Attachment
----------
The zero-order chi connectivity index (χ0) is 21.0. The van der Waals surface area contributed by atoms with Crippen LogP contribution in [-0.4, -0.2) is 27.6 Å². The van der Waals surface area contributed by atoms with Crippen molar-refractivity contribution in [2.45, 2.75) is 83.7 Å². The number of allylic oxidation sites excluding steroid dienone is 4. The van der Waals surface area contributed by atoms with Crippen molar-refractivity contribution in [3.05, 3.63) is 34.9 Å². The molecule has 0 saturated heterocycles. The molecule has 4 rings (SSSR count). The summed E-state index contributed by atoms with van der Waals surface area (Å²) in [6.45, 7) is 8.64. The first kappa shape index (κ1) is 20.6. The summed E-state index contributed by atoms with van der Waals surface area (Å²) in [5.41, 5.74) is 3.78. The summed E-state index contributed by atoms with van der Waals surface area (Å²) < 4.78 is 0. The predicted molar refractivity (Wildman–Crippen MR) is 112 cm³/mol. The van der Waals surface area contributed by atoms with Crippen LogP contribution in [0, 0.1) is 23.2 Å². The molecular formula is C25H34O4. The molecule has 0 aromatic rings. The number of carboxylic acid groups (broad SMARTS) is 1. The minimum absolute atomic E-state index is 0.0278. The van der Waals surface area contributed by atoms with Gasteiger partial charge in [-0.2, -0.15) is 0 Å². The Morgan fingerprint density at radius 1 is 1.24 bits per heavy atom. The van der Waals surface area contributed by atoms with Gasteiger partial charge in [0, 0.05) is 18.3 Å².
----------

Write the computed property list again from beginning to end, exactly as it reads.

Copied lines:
The zero-order chi connectivity index (χ0) is 21.0. The van der Waals surface area contributed by atoms with Crippen LogP contribution in [-0.4, -0.2) is 27.6 Å². The van der Waals surface area contributed by atoms with Crippen molar-refractivity contribution in [2.45, 2.75) is 83.7 Å². The number of allylic oxidation sites excluding steroid dienone is 4. The van der Waals surface area contributed by atoms with Crippen molar-refractivity contribution in [3.05, 3.63) is 34.9 Å². The molecule has 0 saturated heterocycles. The molecule has 4 rings (SSSR count). The summed E-state index contributed by atoms with van der Waals surface area (Å²) in [6.45, 7) is 8.64. The first kappa shape index (κ1) is 20.6. The summed E-state index contributed by atoms with van der Waals surface area (Å²) in [5.41, 5.74) is 3.78. The summed E-state index contributed by atoms with van der Waals surface area (Å²) < 4.78 is 0. The predicted molar refractivity (Wildman–Crippen MR) is 112 cm³/mol. The van der Waals surface area contributed by atoms with Crippen LogP contribution in [0, 0.1) is 23.2 Å². The molecular formula is C25H34O4. The molecule has 0 aromatic rings. The number of carboxylic acid groups (broad SMARTS) is 1. The minimum absolute atomic E-state index is 0.0278. The van der Waals surface area contributed by atoms with Gasteiger partial charge in [-0.2, -0.15) is 0 Å². The Morgan fingerprint density at radius 1 is 1.24 bits per heavy atom. The van der Waals surface area contributed by atoms with Gasteiger partial charge in [0, 0.05) is 18.3 Å².